Interview 9: 22 March 1985

Box 1 of 2
Covers his reminiscences of life in the Natural History Building, c. 1929-1985, including:
the switchboard telephone system;
the supply requisition system;
security procedures;
work with federal agencies, such as the Federal Bureau of Investigations and United States Customs Bureau;
Smithsonian vehicles for field work;
museum shops;
dining facilities;
shipping procedures, especially for large meteorites;
the USNM versus the central Smithsonian Institution;
staff interaction when museum was smaller;
staff socializing, including watermelon parties;
reminiscences of colleagues, especially Ales Hrdlicka, Jessie G. Beach, Doris Mable Cochran, Paul Marchand and Ray S. Bassler.
Transcript, pp. 391-492, of audiotape recording, 2.5 hours.

Box 2

Audio Recordings of Interviews

Interview 1: 9 April 1984

Box 2 of 2
Total Recording Time: 1.0 hour
Original Masters: 1 5" reel-to-reel analog audiotape
Preservation Masters: 2 digital .wav files
Reference Copies: 1 cassette audiotape; 2 digital .mp3 files

Interview 2: 23 August 1984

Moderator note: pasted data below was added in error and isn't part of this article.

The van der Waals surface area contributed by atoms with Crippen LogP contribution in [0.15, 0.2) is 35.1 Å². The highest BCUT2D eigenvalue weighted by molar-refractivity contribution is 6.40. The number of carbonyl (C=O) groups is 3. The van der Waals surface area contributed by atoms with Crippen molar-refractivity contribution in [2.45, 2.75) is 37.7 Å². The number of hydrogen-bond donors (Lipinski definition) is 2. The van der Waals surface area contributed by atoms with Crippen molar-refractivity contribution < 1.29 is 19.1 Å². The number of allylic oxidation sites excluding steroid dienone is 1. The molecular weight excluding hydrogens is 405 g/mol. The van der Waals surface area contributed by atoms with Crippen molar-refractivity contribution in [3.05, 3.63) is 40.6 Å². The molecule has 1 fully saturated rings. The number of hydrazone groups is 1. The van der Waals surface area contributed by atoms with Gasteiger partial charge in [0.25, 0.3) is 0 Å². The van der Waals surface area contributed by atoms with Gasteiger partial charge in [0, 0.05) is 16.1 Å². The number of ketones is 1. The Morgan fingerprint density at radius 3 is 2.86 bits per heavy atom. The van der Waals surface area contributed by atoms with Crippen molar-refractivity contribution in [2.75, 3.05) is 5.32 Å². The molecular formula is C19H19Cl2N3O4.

Box 2 of 2
Total Recording Time: 1.5 hours
Original Masters: 2 5" reel-to-reel analog audiotape
Preservation Masters: 3 digital .wav files
Reference Copies: 2 cassette audiotapes; 3 digital .mp3 files

Interview 3: 29 August 1984

Box 2 of 2
Total Recording Time: 1.5 hours
Original Masters: 2 5" reel-to-reel analog audiotapes
Preservation Masters: 3 digital .wav files
Reference Copies: 2 cassette audiotapes; 3 digital .mp3 files

Interview 4: 6 September 1984

Box 2 of 2
Total Recording Time: 1.5 hours
Original Masters: 2 5" reel-to-reel analog audiotapes
Preservation Masters: 3 digital .wav files
Reference Copies: 2 cassette audiotapes; 3 digital .mp3 files

Interview 5: 13 September 1984

Box 2 of 2
Total Recording Time: 1.0 hour
Original Masters: 1 5" reel-to-reel analog audiotape
Preservation Masters: 2 digital .wav files
Reference Copies: 1 cassette audiotape; 2 digital .mp3 files

Interview 6: 19 September 1984

Box 2 of 2
Total Recording Time: 1.0 hour
Original Masters: 1 5" reel-to-reel analog audiotape
Preservation Masters: 2 digital .wav files
Reference Copies: 1 cassette audiotape; 2 digital .mp3 files

Interview 7: 27 September 1984

Box 2 of 2
Total Recording Time: 1.5 hours
Original Masters: 2 5" reel-to-reel analog audiotapes
Preservation Masters: 3 digital .wav files
Reference Copies: 2 cassette audiotapes; 3 digital .mp3 files

Interview 8: 5 October 1984

Box 2 of 2
Total Recording Time: 1.5 hours
Original Masters: 2 5" reel-to-reel analog audiotapes
Preservation Masters: 3 digital .wav files
Reference Copies: 2 cassette audiotapes; 3 digital .mp3 files

Interview 9: 22 March 1985

Box 2 of 2
Total Recording Time: 2.5 hours
Original Masters: 3 5" reel-to-reel analog audiotapes
Preservation Masters: 5 digital .wav files
Reference Copies: 3 cassette audiotapes; 5 digital .mp3 files